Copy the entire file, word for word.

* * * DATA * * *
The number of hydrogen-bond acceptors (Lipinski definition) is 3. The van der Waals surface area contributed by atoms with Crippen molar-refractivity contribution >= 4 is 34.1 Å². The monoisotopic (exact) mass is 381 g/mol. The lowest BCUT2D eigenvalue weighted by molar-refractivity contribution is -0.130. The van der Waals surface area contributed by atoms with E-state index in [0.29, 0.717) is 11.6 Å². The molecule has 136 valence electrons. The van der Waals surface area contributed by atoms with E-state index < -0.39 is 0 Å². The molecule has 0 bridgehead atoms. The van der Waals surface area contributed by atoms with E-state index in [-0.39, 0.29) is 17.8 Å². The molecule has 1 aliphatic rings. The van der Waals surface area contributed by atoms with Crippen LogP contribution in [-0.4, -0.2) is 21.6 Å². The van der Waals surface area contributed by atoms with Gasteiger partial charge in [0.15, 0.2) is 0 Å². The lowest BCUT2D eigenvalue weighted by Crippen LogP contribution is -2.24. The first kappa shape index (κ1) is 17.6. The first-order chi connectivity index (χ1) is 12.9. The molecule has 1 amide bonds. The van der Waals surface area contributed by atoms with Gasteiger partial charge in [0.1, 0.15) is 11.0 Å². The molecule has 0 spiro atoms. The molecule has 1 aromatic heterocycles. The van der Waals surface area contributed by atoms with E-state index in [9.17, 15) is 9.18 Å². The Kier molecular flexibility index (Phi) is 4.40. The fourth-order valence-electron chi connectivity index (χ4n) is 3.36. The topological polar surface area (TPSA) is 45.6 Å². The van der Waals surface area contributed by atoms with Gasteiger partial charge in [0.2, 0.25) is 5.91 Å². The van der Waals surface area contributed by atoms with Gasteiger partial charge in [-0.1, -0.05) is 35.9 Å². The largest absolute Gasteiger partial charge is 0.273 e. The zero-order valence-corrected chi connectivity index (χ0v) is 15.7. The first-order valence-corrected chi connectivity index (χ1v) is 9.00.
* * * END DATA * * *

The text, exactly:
The number of hydrogen-bond acceptors (Lipinski definition) is 3. The van der Waals surface area contributed by atoms with Crippen molar-refractivity contribution >= 4 is 34.1 Å². The monoisotopic (exact) mass is 381 g/mol. The lowest BCUT2D eigenvalue weighted by molar-refractivity contribution is -0.130. The van der Waals surface area contributed by atoms with E-state index in [0.29, 0.717) is 11.6 Å². The molecule has 136 valence electrons. The van der Waals surface area contributed by atoms with E-state index < -0.39 is 0 Å². The molecule has 0 bridgehead atoms. The van der Waals surface area contributed by atoms with E-state index in [-0.39, 0.29) is 17.8 Å². The molecule has 1 aliphatic rings. The van der Waals surface area contributed by atoms with Crippen LogP contribution in [-0.4, -0.2) is 21.6 Å². The van der Waals surface area contributed by atoms with Gasteiger partial charge in [0.15, 0.2) is 0 Å². The lowest BCUT2D eigenvalue weighted by Crippen LogP contribution is -2.24. The first kappa shape index (κ1) is 17.6. The first-order chi connectivity index (χ1) is 12.9. The molecule has 1 amide bonds. The van der Waals surface area contributed by atoms with Gasteiger partial charge in [0.1, 0.15) is 11.0 Å². The molecule has 0 spiro atoms. The molecule has 1 aromatic heterocycles. The van der Waals surface area contributed by atoms with E-state index in [9.17, 15) is 9.18 Å². The Kier molecular flexibility index (Phi) is 4.40. The fourth-order valence-electron chi connectivity index (χ4n) is 3.36. The topological polar surface area (TPSA) is 45.6 Å². The van der Waals surface area contributed by atoms with Gasteiger partial charge in [0.2, 0.25) is 5.91 Å². The van der Waals surface area contributed by atoms with Gasteiger partial charge in [-0.1, -0.05) is 35.9 Å². The largest absolute Gasteiger partial charge is 0.273 e. The zero-order valence-corrected chi connectivity index (χ0v) is 15.7. The first-order valence-corrected chi connectivity index (χ1v) is 9.00.